Restaurant owners know the crucial role that a chef plays in the success of their business. In the kitchen, you want a strong leader who is organized and can cook circles around any chef in town. When interviewing for a new chef, separate the good candidates from the bad by asking them to cook for you. The proof of a chef's talent will be in the pudding.
Ask a chef why she wants the job and what she knows about your establishment. A desirable candidate will describe the type of food your restaurant serves and your business' reputation in the community -- which shows that she's done her homework. She may say she wants to work with you because she enjoys your establishment personally, or that she wants to work in a place that serves the food she's expert in cooking. Steer clear of candidates who say they are merely relocating, want to "brush up on skills" or "just need a job."
Ask a candidate why she is leaving her current job. If she speaks badly of a current or former employer, it may be that she's a difficult employee to manage. A more desirable candidate will be respectful of her former employer and perhaps say that she is pursuing a new challenge.
Set up a working interview. Restaurants live and die by the quality of food they serve, and above all you want to make sure your chef can deliver good food. Ask the chef to prepare a few of the dishes your restaurant is known for. The chef may have designs on changing the menu, but she'll need to master your old stand-bys as well. If you're interested in an innovative menu, have the chef also prepare a few dishes she thinks will work well with the current selections. This working interview may be more telling than any questions you ask, because it will give you a clear idea of the candidate's knowledge of your restaurant's cooking styles and food sourcing.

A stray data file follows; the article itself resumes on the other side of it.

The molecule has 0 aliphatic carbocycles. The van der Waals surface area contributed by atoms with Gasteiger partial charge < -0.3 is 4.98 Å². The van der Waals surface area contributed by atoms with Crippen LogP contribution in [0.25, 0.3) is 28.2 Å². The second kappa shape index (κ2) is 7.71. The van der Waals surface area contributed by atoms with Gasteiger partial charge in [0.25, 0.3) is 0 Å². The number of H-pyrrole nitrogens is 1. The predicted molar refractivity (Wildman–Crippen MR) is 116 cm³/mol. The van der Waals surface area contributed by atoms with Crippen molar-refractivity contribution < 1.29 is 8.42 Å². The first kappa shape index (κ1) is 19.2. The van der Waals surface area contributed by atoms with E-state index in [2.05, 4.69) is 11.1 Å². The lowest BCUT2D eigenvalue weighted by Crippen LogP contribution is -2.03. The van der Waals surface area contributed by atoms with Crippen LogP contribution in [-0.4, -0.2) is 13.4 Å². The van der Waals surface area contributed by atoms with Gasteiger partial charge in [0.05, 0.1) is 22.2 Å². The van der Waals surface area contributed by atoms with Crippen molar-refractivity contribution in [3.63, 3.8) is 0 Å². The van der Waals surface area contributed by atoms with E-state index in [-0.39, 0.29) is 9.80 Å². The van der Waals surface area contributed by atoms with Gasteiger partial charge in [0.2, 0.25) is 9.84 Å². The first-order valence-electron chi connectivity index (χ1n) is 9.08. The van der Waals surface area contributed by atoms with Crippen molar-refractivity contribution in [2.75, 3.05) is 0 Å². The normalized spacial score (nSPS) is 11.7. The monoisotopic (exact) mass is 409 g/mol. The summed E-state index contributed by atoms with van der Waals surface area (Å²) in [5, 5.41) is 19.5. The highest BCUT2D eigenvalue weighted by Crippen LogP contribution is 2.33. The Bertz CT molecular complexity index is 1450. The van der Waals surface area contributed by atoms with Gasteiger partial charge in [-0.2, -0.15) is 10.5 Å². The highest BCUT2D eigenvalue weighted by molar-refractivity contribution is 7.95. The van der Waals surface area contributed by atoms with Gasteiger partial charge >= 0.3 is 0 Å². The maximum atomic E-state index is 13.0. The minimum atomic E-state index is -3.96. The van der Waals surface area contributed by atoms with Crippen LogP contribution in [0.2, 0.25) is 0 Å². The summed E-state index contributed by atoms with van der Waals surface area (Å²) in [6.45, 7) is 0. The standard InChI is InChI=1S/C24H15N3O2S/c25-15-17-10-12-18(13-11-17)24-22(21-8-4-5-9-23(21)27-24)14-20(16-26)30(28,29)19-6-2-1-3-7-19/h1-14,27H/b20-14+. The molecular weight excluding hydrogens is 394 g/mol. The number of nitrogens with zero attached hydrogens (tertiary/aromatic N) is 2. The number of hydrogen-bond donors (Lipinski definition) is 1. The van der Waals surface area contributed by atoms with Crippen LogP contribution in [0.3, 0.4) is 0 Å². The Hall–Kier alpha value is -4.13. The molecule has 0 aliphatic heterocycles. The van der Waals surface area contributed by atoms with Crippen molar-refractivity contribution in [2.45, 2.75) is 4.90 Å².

Discuss the candidate's management style. Chefs are the lead person in a kitchen, responsible for doling out duties to sous chefs, cooks, dishwashers and other back-of-house staff. They must be very skilled at coping with the realities of late employees, underperformance, quality control and other issues. To assess the candidate's management style, describe a typical problem in your kitchen and ask her how she would handle it.
Arrange for members of your staff to meet with the candidate. The dynamics of a kitchen can be a big factor in the smooth flow of a kitchen, and you want to make sure your key players are on board with your choice -- or at least able to voice their opinions. Arrange for the sous chef and head waiter to speak with the candidate and give you feedback on her work style and manner with co-workers.
- As with any job interview, pay attention to the candidate's body language and dress. If the candidate makes eye contact, is attentive and leans forward slightly, it may indicate real interest in the position, according to the January 2011 issue of Psychology Today. The way she dresses is also important; a desirable candidate will demonstrate her professionalism and commitment by dressing the part. If you decide to do the working interview, the chef should arrive in clean, pressed chef whites. Alternately, she should wear a business suit and bring the chef clothing with her to change into during the working interview.
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